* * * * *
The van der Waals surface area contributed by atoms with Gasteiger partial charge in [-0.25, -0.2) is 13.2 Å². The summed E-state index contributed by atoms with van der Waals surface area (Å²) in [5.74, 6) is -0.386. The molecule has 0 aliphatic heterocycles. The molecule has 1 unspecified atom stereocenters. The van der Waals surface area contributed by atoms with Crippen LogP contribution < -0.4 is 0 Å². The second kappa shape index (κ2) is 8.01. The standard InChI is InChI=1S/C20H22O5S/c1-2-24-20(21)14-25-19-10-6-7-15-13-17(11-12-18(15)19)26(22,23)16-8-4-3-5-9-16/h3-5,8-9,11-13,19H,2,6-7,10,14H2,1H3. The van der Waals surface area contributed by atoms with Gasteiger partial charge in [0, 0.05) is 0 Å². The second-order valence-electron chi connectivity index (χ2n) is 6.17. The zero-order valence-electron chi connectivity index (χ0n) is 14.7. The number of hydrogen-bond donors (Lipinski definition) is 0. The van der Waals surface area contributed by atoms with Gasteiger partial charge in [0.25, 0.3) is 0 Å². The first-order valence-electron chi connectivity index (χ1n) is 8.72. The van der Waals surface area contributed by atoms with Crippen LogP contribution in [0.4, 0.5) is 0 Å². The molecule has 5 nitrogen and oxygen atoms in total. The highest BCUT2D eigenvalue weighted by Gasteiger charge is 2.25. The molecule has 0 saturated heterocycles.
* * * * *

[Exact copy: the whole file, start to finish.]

The van der Waals surface area contributed by atoms with Gasteiger partial charge in [-0.25, -0.2) is 13.2 Å². The summed E-state index contributed by atoms with van der Waals surface area (Å²) in [5.74, 6) is -0.386. The molecule has 0 aliphatic heterocycles. The molecule has 1 unspecified atom stereocenters. The van der Waals surface area contributed by atoms with Crippen LogP contribution < -0.4 is 0 Å². The second kappa shape index (κ2) is 8.01. The standard InChI is InChI=1S/C20H22O5S/c1-2-24-20(21)14-25-19-10-6-7-15-13-17(11-12-18(15)19)26(22,23)16-8-4-3-5-9-16/h3-5,8-9,11-13,19H,2,6-7,10,14H2,1H3. The van der Waals surface area contributed by atoms with Gasteiger partial charge in [0, 0.05) is 0 Å². The second-order valence-electron chi connectivity index (χ2n) is 6.17. The zero-order valence-electron chi connectivity index (χ0n) is 14.7. The number of hydrogen-bond donors (Lipinski definition) is 0. The van der Waals surface area contributed by atoms with Gasteiger partial charge in [0.25, 0.3) is 0 Å². The first-order valence-electron chi connectivity index (χ1n) is 8.72. The van der Waals surface area contributed by atoms with Crippen LogP contribution in [0.4, 0.5) is 0 Å². The molecule has 5 nitrogen and oxygen atoms in total. The highest BCUT2D eigenvalue weighted by Gasteiger charge is 2.25. The molecule has 0 saturated heterocycles.